Anti-cleantech companies, think tanks, politicians, and messengers like to talk a lot about renewable energy and electric car subsidies. Meanwhile, they pretend that fossil fuels have gotten no subsidies and continue to get no subsidies. That’s absolutely rubbish, but it’s more or less something we’re going to ignore in this article.
Aside from subsidies, polluting products come with massive “externalities” — extra costs placed on society that are not priced into the product. These externalities include the harm pollution does to our health, the climate, and natural resources we need. There are also externalities related to protecting fossil fuel resources, but we’re again ignoring these costs for the purpose of this article.
This article is focused on just a few externalities and subsidies related to the production of electricity — including the economic costs of premature death from pollution.
First of all, note that a previous study concluded that coal costs the United States economy $140 billion to $242 billion a year. That is far more than all of the subsidies given to solar and wind energy in the last 20 years. Between 1994 and 2009, wind and solar received subsidies totaling $5.6 billion. Adding in roughly calculated subsidies from 2010 through 2016, the total comes to about $31.5 billion.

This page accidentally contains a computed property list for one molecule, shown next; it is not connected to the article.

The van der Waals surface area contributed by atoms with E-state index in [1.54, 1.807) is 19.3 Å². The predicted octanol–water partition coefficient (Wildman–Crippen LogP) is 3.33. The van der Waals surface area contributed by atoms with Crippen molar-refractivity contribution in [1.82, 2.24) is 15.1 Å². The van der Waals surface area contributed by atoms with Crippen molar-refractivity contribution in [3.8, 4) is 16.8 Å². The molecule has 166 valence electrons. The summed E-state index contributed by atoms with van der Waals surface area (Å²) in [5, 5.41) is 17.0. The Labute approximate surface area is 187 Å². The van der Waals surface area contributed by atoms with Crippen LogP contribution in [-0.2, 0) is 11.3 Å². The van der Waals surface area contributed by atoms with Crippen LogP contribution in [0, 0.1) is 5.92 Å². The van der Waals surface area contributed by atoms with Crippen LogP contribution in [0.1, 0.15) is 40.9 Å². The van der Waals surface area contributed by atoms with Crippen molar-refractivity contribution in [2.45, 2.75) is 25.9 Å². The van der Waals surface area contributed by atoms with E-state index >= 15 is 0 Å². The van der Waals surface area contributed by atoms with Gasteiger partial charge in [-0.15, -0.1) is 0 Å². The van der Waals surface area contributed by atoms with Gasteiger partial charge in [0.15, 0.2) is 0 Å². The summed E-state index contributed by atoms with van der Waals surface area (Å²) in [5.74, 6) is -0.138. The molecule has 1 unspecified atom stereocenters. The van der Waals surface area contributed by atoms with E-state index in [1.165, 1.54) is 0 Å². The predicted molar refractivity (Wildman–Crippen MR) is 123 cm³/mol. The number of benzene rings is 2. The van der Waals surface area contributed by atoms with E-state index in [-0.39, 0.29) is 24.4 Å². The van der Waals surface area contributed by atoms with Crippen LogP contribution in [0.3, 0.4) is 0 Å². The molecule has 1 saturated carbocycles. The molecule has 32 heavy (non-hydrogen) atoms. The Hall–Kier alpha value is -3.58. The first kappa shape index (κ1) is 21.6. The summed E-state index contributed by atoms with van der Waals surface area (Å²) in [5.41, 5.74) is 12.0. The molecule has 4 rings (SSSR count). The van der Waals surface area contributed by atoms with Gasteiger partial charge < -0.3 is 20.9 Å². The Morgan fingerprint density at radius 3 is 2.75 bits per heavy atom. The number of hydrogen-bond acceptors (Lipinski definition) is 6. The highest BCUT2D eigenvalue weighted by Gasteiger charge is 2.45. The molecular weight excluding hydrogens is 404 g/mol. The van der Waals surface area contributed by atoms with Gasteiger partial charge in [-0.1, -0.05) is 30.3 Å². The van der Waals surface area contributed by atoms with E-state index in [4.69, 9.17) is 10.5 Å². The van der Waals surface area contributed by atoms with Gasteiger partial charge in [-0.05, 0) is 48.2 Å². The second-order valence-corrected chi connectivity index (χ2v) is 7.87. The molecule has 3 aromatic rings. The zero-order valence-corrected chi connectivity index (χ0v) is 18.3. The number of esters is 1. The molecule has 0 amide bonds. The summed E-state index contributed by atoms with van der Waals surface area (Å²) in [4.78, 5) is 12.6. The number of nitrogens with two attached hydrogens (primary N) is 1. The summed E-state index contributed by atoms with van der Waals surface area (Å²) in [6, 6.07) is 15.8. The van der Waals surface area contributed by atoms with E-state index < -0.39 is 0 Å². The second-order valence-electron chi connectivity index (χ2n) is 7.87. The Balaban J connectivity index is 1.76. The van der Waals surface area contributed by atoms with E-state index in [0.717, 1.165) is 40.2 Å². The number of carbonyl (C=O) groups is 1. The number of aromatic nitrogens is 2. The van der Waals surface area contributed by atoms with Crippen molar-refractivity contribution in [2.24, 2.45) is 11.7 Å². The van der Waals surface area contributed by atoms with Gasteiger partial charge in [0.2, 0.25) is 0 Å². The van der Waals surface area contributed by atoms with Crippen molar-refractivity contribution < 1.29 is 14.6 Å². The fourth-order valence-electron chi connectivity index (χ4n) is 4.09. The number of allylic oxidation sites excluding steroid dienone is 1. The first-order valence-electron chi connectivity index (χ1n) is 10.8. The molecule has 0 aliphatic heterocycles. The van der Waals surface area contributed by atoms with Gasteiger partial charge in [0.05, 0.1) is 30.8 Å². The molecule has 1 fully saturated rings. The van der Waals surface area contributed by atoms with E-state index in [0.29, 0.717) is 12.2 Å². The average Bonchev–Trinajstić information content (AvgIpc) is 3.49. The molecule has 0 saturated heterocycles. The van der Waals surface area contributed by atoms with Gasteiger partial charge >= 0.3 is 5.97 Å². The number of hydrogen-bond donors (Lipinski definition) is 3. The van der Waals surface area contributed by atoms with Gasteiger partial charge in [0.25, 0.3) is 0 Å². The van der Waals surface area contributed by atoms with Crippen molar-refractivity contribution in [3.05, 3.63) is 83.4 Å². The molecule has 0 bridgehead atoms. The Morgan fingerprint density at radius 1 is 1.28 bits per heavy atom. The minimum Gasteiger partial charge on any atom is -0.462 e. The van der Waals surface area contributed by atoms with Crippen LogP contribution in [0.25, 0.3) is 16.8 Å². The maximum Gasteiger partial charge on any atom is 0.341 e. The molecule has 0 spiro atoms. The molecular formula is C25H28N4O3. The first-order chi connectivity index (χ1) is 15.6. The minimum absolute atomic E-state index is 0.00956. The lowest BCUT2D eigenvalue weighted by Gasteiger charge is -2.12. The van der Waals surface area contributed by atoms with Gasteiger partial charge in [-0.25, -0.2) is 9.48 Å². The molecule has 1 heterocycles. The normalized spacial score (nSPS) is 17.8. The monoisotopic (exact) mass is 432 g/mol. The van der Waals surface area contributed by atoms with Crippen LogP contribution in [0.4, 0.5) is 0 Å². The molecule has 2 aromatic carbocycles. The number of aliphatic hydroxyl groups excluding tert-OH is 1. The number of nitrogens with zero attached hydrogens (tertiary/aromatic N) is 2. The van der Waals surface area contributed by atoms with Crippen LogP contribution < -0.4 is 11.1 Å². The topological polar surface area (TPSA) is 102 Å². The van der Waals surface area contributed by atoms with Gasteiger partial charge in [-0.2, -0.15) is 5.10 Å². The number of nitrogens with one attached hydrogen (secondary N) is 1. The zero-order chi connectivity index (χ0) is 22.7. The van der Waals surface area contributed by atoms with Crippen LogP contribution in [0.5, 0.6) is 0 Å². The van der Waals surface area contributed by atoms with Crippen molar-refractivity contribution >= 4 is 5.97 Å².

That means that the health costs of coal in one year exceeded the subsidies given to solar and wind over 22 years by about $110 billion to $210 billion. Of course, that doesn’t equate to direct savings, since renewable energy hasn’t displaced that amount of coal use.
The new study, published in Nature Energy, has calculated the amount of money saved in the US over the last decade by replacing part of our coal use with renewable energy.
Millstein et al. estimated that between 3,000 and 12,700 premature deaths have been averted because of air quality benefits over the last decade or so. Those avoided early deaths and some other human health and environmental benefits have created a total economic benefit between $30 billion and $113 billion from renewables.
Note that the study hasn’t even included avoided health care for non-fatal pollution-caused illness and lost work days.
Coal has dropped from producing over 50% of US electricity 13 years ago to 30% in 2016, in large part because of renewables. The Millstein study concludes that the reductions have at the very least covered the cost of renewable energy subsidies, or may have saved the US economy billions of dollars in averted premature deaths.
Altogether, renewable energy subsidies are basically just offsetting costs of burning fossil fuels — or are even much cheaper than the costs that they help society to avoid. Supporting renewables is a no-brainer. Fighting renewable energy is … well, something very different, perhaps a “warped brainer.”